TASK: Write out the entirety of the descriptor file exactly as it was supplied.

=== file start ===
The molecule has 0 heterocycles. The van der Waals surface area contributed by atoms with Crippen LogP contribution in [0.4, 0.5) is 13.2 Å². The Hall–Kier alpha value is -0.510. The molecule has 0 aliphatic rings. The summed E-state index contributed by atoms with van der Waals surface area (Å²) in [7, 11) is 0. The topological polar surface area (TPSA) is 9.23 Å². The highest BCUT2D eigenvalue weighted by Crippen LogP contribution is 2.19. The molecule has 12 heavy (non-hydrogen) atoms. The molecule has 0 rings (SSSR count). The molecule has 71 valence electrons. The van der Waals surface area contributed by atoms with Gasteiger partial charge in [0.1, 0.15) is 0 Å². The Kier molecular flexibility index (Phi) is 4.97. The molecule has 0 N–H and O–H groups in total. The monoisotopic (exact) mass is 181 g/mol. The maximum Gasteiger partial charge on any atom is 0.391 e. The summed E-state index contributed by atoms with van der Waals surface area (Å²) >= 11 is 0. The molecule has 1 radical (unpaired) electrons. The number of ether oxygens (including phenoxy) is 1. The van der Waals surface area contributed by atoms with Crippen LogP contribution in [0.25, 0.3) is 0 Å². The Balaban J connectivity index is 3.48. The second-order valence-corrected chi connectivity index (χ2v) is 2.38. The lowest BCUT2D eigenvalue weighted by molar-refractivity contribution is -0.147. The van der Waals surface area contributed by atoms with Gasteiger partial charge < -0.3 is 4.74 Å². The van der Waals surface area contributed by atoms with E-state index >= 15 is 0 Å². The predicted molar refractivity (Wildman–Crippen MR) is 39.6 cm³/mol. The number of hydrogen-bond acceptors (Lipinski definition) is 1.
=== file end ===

The molecule has 0 heterocycles. The van der Waals surface area contributed by atoms with Crippen LogP contribution in [0.4, 0.5) is 13.2 Å². The Hall–Kier alpha value is -0.510. The molecule has 0 aliphatic rings. The summed E-state index contributed by atoms with van der Waals surface area (Å²) in [7, 11) is 0. The topological polar surface area (TPSA) is 9.23 Å². The highest BCUT2D eigenvalue weighted by Crippen LogP contribution is 2.19. The molecule has 12 heavy (non-hydrogen) atoms. The molecule has 0 rings (SSSR count). The molecule has 71 valence electrons. The van der Waals surface area contributed by atoms with Gasteiger partial charge in [0.1, 0.15) is 0 Å². The Kier molecular flexibility index (Phi) is 4.97. The molecule has 0 N–H and O–H groups in total. The monoisotopic (exact) mass is 181 g/mol. The maximum Gasteiger partial charge on any atom is 0.391 e. The summed E-state index contributed by atoms with van der Waals surface area (Å²) >= 11 is 0. The molecule has 1 radical (unpaired) electrons. The number of ether oxygens (including phenoxy) is 1. The van der Waals surface area contributed by atoms with Crippen LogP contribution in [0.25, 0.3) is 0 Å². The Balaban J connectivity index is 3.48. The second-order valence-corrected chi connectivity index (χ2v) is 2.38. The lowest BCUT2D eigenvalue weighted by molar-refractivity contribution is -0.147. The van der Waals surface area contributed by atoms with Gasteiger partial charge < -0.3 is 4.74 Å². The van der Waals surface area contributed by atoms with E-state index >= 15 is 0 Å². The predicted molar refractivity (Wildman–Crippen MR) is 39.6 cm³/mol. The number of hydrogen-bond acceptors (Lipinski definition) is 1.